Trump proceeded to eliminate all contestants one by one in the boardroom.The final two candidates in a reality TV show are Kwame Jackson, a Black broker from Goldman Sachs, and Bill Rancic, a white entrepreneur from Chicago who owns a cigar business. They are each given tasks at prestigious Trump properties to showcase Trump’s supposed Midas touch. Jackson organizes a concert at Trump Taj Mahal Casino, while Rancic manages a golf tournament at Trump National Golf Club.

The show portrays a glitzy image of Trump’s properties, although in reality, they may not always live up to the hype. Both candidates recruit former contestants to help them, with Jackson teaming up with the controversial Omarosa.

As the tasks wrap up, discussions in the boardroom reveal how the two finalists stack up. Trump’s decision will be made live on camera later. The show aims to create suspense by editing the footage to make the competition seem close. Trump is presented with the strengths and weaknesses of each candidate, with some expressing support for Jackson’s handling of challenges.

However, a revealing moment occurs when Trump questions why Jackson didn’t fire Omarosa, highlighting a potential racial bias. Ultimately, despite positive feedback from some, Trump appears reluctant to hire Jackson, raising questions about prejudices in the decision-making process.The meeting transitions with a half cough, half laugh, diverting the discussion or passing it to Ross for evaluation. The following events evade clear recollection as the shocking revelation sinks in for everyone present, leaving Bienstock as the one steering the conversation forward. Despite the unsettling revelation, no one contemplates leaving and bidding farewell, a decision I later regret (Bienstock and Kepcher declined to comment).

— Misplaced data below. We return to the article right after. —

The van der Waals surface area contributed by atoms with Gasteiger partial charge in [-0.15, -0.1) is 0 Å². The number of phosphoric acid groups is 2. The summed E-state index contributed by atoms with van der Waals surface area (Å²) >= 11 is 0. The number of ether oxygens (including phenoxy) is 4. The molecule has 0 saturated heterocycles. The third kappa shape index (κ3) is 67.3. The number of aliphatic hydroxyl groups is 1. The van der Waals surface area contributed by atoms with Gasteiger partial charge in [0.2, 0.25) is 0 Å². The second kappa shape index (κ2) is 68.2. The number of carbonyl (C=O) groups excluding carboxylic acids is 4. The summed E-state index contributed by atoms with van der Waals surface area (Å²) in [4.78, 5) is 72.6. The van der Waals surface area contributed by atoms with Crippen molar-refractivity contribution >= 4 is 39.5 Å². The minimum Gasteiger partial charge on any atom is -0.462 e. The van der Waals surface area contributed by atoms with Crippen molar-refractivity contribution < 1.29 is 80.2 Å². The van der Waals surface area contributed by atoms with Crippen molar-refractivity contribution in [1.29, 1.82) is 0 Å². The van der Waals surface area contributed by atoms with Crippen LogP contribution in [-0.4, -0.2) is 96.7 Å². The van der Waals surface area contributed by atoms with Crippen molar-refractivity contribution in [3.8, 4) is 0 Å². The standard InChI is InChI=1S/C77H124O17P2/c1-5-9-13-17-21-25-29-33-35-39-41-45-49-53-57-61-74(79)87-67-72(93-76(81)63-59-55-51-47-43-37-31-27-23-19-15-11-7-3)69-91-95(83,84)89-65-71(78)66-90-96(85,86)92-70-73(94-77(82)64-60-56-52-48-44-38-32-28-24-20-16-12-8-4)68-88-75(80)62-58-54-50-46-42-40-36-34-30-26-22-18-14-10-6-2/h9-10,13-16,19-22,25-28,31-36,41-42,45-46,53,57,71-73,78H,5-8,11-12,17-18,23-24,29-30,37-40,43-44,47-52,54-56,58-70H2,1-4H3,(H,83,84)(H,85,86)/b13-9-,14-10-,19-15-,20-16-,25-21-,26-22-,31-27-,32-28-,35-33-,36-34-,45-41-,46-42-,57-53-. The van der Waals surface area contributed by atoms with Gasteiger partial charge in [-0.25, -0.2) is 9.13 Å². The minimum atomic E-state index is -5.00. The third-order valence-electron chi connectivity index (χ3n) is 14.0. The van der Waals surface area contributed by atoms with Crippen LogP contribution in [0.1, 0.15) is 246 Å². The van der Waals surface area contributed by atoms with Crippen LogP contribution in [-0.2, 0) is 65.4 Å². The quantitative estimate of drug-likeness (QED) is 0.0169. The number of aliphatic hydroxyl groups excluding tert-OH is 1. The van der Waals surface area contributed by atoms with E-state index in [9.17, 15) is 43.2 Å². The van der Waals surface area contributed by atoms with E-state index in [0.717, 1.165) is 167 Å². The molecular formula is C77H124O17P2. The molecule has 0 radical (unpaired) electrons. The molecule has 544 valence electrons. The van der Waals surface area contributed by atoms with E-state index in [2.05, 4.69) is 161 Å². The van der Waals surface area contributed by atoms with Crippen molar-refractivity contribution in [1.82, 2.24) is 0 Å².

Subsequently, we capture the final boardroom meeting on camera, Trump scrutinizing Jackson and displaying his favoritism towards Rancic. As we wrap up filming, Trump’s controversial remarks captured on tape are left unaddressed and unchallenged.

Upon returning home, we confront the next phase of our work – the editing process. Piecing together the footage, we are immersed in a deceptive narrative that reaches new heights.

The editing phase in reality TV mirrors scriptwriting in a scripted series, emphasizing storytelling. In unscripted shows, such as talk shows or competitions, what unfolds on set differs from what gets filmed and eventually condensed into a broadcast-friendly format. Accuracy in portrayal is crucial, particularly in competition shows to avoid misrepresentation and potential backlash from contestants. Hence, a meticulous editing process is essential to ensure authenticity while safeguarding the reputation of individuals on the show.

Our focus remains on upholding the notion that only the most deserving candidates merit a position working with Donald Trump. Fortunately, the winner, Bill Rancic, and runner-up, Kwame Jackson, are depicted as competent and self-assured throughout the season. However, had they not met these expectations, their flaws would conveniently be omitted during editing. In reality, both individuals proved worthy of their achievements.